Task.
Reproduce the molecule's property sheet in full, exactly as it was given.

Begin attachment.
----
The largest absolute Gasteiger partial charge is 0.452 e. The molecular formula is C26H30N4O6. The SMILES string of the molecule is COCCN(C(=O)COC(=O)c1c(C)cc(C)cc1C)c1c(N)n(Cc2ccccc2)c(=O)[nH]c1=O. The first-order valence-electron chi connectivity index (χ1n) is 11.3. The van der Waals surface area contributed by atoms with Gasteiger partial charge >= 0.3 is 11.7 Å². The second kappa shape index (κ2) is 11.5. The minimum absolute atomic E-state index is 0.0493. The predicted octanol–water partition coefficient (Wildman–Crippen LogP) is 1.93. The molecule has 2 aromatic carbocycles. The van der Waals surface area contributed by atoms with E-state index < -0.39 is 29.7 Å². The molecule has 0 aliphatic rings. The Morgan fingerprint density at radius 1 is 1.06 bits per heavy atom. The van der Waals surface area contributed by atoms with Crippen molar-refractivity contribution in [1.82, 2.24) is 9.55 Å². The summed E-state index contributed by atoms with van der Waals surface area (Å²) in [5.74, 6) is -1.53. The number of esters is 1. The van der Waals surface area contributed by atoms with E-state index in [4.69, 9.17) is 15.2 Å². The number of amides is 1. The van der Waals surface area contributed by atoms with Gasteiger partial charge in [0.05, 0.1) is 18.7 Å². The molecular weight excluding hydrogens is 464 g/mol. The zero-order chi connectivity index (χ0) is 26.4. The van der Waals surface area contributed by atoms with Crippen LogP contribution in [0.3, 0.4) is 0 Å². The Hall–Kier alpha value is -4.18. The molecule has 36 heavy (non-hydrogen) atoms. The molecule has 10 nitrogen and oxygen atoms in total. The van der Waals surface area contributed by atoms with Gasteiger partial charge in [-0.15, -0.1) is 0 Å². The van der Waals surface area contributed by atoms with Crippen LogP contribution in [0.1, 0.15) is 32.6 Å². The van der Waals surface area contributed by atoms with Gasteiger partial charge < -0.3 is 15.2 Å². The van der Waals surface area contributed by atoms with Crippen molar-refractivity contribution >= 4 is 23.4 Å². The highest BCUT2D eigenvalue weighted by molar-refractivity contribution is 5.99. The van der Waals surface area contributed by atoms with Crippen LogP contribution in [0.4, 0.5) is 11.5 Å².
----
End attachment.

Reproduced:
The largest absolute Gasteiger partial charge is 0.452 e. The molecular formula is C26H30N4O6. The SMILES string of the molecule is COCCN(C(=O)COC(=O)c1c(C)cc(C)cc1C)c1c(N)n(Cc2ccccc2)c(=O)[nH]c1=O. The first-order valence-electron chi connectivity index (χ1n) is 11.3. The van der Waals surface area contributed by atoms with Gasteiger partial charge >= 0.3 is 11.7 Å². The second kappa shape index (κ2) is 11.5. The minimum absolute atomic E-state index is 0.0493. The predicted octanol–water partition coefficient (Wildman–Crippen LogP) is 1.93. The molecule has 2 aromatic carbocycles. The van der Waals surface area contributed by atoms with E-state index < -0.39 is 29.7 Å². The molecule has 0 aliphatic rings. The Morgan fingerprint density at radius 1 is 1.06 bits per heavy atom. The van der Waals surface area contributed by atoms with Crippen molar-refractivity contribution in [1.82, 2.24) is 9.55 Å². The summed E-state index contributed by atoms with van der Waals surface area (Å²) in [5.74, 6) is -1.53. The number of esters is 1. The van der Waals surface area contributed by atoms with E-state index in [4.69, 9.17) is 15.2 Å². The number of amides is 1. The van der Waals surface area contributed by atoms with Gasteiger partial charge in [0.05, 0.1) is 18.7 Å². The molecular weight excluding hydrogens is 464 g/mol. The zero-order chi connectivity index (χ0) is 26.4. The van der Waals surface area contributed by atoms with Crippen LogP contribution in [0.3, 0.4) is 0 Å². The Hall–Kier alpha value is -4.18. The molecule has 36 heavy (non-hydrogen) atoms. The molecule has 10 nitrogen and oxygen atoms in total. The van der Waals surface area contributed by atoms with Gasteiger partial charge in [-0.15, -0.1) is 0 Å². The van der Waals surface area contributed by atoms with Crippen LogP contribution in [0.1, 0.15) is 32.6 Å². The van der Waals surface area contributed by atoms with Gasteiger partial charge < -0.3 is 15.2 Å². The van der Waals surface area contributed by atoms with Crippen molar-refractivity contribution >= 4 is 23.4 Å². The highest BCUT2D eigenvalue weighted by molar-refractivity contribution is 5.99. The van der Waals surface area contributed by atoms with Crippen LogP contribution in [0.4, 0.5) is 11.5 Å².